But daring? Daring can get you somewhere. Nex Machina is tailored towards moments of mad heroism, as each level gives you a number of humans to rescue before they’re harvested. Your high score depends greatly on how many you save, but also on the timing of their retrieval: after grabbing one, a combo meter will slowly drain, refilling only when you rescue the next. Then again, worrying about your own survival will be priority one for a good while. Still, even here you’re encouraged to take the odd risk: a smart bomb power-up, for example, invites you to dash close to clusters of machines before squeezing the trigger to detonate them and free some space for yourself.
Rather than having to constantly back away from waves of enemies (though you’ll spend plenty of time doing that), or herding them round in a circle (that, too) you can press the left trigger to quickly dash in whichever direction you choose. When all seems lost, this can get you out of the tightest of squeezes, not least once you’ve collected a pickup which triggers a small explosion within a narrow radius for each dash. Pair that with a triple-dash power-up and you’re laughing.
There are optimal routes through the mayhem, but they have to be teased out over dozens upon dozens of repeat attempts. Eventually, you’ll reach the stage where you’ll find yourself waiting until the last possible second to rescue a human to keep your chain going as you weave through this deadly traffic. Until then you’re adapting, improvising, desperately trying to control the flow of enemies while attempting to prioritise threats.
You could be forgiven for thinking it’s nothing more than pure chaos, but it’s meticulously organised chaos. Most of the time it’ll look like you’re winging it, and you often will be. But if you need some tips, you can watch replays of the best players from the leaderboard menu and see how it’s really done.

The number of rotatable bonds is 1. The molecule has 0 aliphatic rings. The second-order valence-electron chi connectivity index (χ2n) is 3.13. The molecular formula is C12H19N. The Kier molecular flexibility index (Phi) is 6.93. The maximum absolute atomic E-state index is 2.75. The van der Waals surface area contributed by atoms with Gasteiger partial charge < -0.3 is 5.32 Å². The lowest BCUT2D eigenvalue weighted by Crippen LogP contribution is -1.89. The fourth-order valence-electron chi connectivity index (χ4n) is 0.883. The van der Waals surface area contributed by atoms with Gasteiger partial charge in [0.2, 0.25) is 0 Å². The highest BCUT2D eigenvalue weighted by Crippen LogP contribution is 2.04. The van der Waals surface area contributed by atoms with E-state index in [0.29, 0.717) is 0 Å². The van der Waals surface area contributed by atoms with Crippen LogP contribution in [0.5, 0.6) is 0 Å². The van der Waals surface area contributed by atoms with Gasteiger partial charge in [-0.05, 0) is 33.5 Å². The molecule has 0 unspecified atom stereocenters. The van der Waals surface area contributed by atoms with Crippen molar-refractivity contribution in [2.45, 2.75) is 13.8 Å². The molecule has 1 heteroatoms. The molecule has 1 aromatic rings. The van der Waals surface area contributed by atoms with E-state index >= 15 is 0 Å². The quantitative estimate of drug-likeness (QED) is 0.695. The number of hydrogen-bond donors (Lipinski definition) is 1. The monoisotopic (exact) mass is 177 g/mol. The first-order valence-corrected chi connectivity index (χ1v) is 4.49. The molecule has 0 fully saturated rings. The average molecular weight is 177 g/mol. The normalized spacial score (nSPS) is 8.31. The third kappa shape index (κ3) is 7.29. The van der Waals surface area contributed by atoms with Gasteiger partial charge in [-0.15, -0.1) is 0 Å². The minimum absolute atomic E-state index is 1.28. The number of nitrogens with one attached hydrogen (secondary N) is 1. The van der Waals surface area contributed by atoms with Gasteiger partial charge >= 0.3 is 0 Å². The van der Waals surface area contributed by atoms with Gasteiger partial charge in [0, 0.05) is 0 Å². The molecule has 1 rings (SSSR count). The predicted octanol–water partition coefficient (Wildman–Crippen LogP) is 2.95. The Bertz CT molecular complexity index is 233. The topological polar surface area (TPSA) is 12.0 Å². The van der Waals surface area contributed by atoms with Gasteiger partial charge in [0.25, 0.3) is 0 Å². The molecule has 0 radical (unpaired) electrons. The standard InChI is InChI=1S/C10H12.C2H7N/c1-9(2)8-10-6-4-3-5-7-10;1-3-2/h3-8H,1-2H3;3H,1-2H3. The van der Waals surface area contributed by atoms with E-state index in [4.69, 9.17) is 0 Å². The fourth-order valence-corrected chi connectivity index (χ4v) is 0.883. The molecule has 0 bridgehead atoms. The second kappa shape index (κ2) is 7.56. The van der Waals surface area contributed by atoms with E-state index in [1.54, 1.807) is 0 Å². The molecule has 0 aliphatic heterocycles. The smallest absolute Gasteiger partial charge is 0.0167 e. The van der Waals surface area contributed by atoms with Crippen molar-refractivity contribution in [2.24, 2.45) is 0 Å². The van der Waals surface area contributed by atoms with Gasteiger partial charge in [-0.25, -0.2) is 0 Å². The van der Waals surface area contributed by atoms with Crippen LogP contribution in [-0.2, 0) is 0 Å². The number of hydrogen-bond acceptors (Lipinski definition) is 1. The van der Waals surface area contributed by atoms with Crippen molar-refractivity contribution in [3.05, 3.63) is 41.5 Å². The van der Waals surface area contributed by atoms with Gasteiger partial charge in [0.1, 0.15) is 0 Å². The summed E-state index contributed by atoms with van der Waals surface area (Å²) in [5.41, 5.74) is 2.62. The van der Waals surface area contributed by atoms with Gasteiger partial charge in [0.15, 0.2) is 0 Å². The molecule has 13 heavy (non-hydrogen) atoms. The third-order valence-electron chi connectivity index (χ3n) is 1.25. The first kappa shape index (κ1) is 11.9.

It’s a lovely game to watch, too, the dashes adding dynamism to your character’s movement, the bright, colour-coded outlines ensuring the action stays readable even when things are exploding into hundreds, maybe thousands of voxels around you. Even the transitions between stages are glorious: the six worlds take place on huge, complex superstructures, which your hero navigates by jetpack. Sometimes they’ll dive down to a lower level, or climb way above the previous area; sometimes, they’ll zip over the side of a stage and it’ll flip 90 degrees as they touch down on the next.
To some, six worlds (each comprising 15 sections) might seem a shade on the slender side, especially since a single run takes less than an hour. Beyond tackling the Arcade mode on higher difficulties, there’s an Arena mode for individual worlds, and variants where bullets and enemy spawns move faster, or where your score only increases while your human combo is still running.
For the voracious consumer, who sees games only as something to devour rather than savour, that mightn’t seem like particularly good value. Everyone else, however, should buckle up and settle in for a breathless modern arcade classic that delivers more thrills per minute than almost anything else out there.